gmhTODAY 30 gmhTODAY April June 2020s | Page 74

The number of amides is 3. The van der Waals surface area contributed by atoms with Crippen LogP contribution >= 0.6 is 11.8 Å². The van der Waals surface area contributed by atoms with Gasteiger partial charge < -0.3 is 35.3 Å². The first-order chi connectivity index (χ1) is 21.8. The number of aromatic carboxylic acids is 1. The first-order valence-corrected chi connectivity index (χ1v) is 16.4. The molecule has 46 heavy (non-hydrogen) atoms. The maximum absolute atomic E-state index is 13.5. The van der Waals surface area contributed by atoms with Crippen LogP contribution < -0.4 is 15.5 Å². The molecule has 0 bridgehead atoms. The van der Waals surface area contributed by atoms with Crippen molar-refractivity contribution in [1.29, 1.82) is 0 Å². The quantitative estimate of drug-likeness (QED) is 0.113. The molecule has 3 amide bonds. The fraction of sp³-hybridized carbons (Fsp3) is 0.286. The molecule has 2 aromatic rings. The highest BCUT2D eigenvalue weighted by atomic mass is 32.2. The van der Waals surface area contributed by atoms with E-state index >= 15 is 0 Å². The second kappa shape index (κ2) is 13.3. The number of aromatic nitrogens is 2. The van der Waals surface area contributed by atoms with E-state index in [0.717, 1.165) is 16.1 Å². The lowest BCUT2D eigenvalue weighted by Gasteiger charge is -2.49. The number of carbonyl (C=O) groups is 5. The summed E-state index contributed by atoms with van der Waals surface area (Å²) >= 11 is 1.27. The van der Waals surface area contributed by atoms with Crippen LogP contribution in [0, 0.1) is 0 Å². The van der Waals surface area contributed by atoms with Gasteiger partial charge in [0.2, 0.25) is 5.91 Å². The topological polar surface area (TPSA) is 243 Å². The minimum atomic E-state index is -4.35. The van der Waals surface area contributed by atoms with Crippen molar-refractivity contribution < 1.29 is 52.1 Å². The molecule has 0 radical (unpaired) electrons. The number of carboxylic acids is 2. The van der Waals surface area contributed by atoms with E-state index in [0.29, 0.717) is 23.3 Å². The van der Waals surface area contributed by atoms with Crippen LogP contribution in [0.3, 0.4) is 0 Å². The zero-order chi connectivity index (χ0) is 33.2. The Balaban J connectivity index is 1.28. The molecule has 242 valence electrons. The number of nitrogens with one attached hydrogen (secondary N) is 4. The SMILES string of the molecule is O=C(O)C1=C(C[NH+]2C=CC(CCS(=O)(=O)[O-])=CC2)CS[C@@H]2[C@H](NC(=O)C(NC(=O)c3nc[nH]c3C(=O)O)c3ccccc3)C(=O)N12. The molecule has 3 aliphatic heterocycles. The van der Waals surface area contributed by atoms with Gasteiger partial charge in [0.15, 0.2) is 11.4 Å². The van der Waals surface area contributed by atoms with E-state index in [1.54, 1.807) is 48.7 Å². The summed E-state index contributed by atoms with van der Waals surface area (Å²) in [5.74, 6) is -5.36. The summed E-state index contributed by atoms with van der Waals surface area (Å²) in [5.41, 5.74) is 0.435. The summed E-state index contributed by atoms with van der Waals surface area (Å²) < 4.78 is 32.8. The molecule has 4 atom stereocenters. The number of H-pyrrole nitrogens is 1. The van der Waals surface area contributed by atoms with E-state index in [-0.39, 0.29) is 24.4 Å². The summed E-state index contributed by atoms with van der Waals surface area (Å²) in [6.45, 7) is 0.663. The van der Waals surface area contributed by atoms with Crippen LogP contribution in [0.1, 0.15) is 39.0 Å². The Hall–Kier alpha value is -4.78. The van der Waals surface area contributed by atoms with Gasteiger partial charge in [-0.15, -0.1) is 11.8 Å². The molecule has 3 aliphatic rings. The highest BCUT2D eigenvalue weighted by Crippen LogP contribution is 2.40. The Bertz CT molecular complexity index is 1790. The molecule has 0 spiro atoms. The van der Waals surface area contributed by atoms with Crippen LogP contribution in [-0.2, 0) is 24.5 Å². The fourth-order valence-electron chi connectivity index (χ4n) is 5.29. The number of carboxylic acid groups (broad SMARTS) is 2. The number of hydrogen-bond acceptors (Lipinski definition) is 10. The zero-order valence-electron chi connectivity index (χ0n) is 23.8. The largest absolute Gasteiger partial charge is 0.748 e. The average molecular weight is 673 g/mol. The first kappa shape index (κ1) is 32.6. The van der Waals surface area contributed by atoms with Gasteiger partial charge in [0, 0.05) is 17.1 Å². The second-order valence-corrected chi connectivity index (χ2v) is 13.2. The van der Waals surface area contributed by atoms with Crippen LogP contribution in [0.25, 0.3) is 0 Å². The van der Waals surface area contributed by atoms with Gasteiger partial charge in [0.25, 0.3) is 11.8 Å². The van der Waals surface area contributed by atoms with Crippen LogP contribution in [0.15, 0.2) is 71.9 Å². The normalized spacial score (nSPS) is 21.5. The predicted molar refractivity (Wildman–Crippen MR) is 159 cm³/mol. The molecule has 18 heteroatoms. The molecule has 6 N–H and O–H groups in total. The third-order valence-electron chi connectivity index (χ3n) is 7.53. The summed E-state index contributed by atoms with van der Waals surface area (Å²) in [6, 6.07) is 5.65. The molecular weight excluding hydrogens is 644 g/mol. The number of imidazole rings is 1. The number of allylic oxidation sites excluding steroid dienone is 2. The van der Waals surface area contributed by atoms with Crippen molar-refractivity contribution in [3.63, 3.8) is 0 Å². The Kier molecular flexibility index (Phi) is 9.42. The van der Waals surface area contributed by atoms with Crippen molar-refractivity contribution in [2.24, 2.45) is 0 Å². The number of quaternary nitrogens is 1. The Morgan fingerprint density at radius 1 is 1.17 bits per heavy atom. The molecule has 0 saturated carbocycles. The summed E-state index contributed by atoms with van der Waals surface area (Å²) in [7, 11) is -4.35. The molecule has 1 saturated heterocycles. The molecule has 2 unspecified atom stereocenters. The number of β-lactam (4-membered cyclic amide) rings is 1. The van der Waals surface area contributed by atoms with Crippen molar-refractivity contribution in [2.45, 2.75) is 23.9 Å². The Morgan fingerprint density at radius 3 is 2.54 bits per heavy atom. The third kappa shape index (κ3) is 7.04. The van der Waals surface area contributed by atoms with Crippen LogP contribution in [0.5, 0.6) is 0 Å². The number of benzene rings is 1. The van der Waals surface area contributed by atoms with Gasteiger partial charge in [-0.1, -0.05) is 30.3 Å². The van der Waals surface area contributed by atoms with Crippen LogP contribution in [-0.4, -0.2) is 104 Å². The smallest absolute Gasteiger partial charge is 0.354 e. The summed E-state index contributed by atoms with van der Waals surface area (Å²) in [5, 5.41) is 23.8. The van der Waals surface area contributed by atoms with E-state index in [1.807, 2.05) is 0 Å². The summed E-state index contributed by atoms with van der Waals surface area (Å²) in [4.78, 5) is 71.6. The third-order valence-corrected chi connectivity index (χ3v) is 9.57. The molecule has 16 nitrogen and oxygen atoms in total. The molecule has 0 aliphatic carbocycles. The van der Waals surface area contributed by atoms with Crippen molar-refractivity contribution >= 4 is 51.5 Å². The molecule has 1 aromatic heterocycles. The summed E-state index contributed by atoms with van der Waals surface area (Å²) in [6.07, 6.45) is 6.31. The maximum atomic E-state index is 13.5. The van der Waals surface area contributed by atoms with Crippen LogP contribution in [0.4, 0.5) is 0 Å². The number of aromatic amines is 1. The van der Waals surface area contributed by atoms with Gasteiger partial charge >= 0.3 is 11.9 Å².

{ } AGING with an Attitude Drinking Water… It Doesn't Have to be Tortuous I t was in one of my Gerontology classes that I realized how danger- ous dehydration can be and I made it part of my mission to do what it takes to prevent dehydration when I opened Visiting Angels. Boy, was I sur- prised to fi nd out how tough it would be to get older adults to drink water! I too hated water, so to practice what I preached, I got on the research trail. So far, I have found the following to work: • Adding fresh fruit, veggie slices, or herbs seemed to make water tastier. A little bit of coconut water (with the least amount of sugar): add just enough for taste to control sugar intake. • Virginia, a centenarian client, sug- gested squeezing lemon into the water and warming it, to cleanse the colon fi rst thing in the morning if I want to live long. • Virginia credited sipping water before any activity for her great skin. Sip before you pick up the phone to make a call, sip before you order a meal, sip before you get up to do the laundry. • Diluting sugary drinks with water and ice does not sound like fun but stay with it – you will notice that you feel better with less sugar intake! • Get a pitcher and fi ll it with water, to remember to drink (you may have to entice your brain to like what is in the pitcher (tastier water). • Vegetables and fruits with high water content helped. (e.g. cucumbers, zucchinis, watermelons, lettuce, cab- 74 bage, cantaloupe, honeydew melon and grapefruit contain more than 90% water). • At work, if fruits are not available – put a small cut of fresh ginger or herbal tea in your water! • Experimenting with water tem- peratures helped. The warm water fi rst thing in the morning made it easier to wake up. The colder water or popsicles during the day gave a welcome jolt on a day that seemed to drag! But what worked for me, some cli- ents scoffed at. Here are other ideas… • With the help of the family, we made a deal with those who loved salty or sweet stuff: they could get some but they needed to drink more water as they enjoyed these snacks. • We got some bright-colored water bottles as a bold reminder. • Some responded to the alarm on their smartphones (yes, they rolled their eyes before drinking). • On a cold day, brothy soup helped with hydration. • On a warm day, milkshakes, smooth- ies, watered down Ensure and sports drinks helped. GILROY • MORGAN HILL • SAN MARTIN SPRING 2020 Some enjoyed monitoring their water intake with a free app like Daily Water Free or Daily Water which can be downloaded onto one’s phone. Then there’s the high-tech DrinKup which comes in different cool colors and is super sleek, and its accompanying app. This water bottle recommends a personalized daily water intake, sends alerts when it is time to sip and docu- ments water intake. It keeps drinks cold for 24 hours and hot for 12. In yesteryears, 8 cups of water was recommended. But that is not based on science, it turns out. So how much water should you drink a day? Experts agree that it depends on your size and weight, your level of activity and the climate where you live. The easy way is to take half of your weight (that will be your minimum in ounces) and your actual weight as your maximum. For example if you weigh 110 lbs, your minimum will be 55 ounces. (A small bottle of water usually has 16 ounces so in this case, about 3.4 of these bottles). If you are sedentary, you can go for the minimum. For the very active who lives in a hotter climate, the recommended amount in this example would be 110 ounces (i.e. 6.88 of those small bottles of water). There’s the unknown – how active is active and all those undefined factors. Your urine tells all: if it is clear or light yel- low and has no smell, you are being good to your body! Whether you are motivated by the knowledge that your body is about 70% water and drinking enough of it is critical to your health; or that water is important to your electrolyte balance,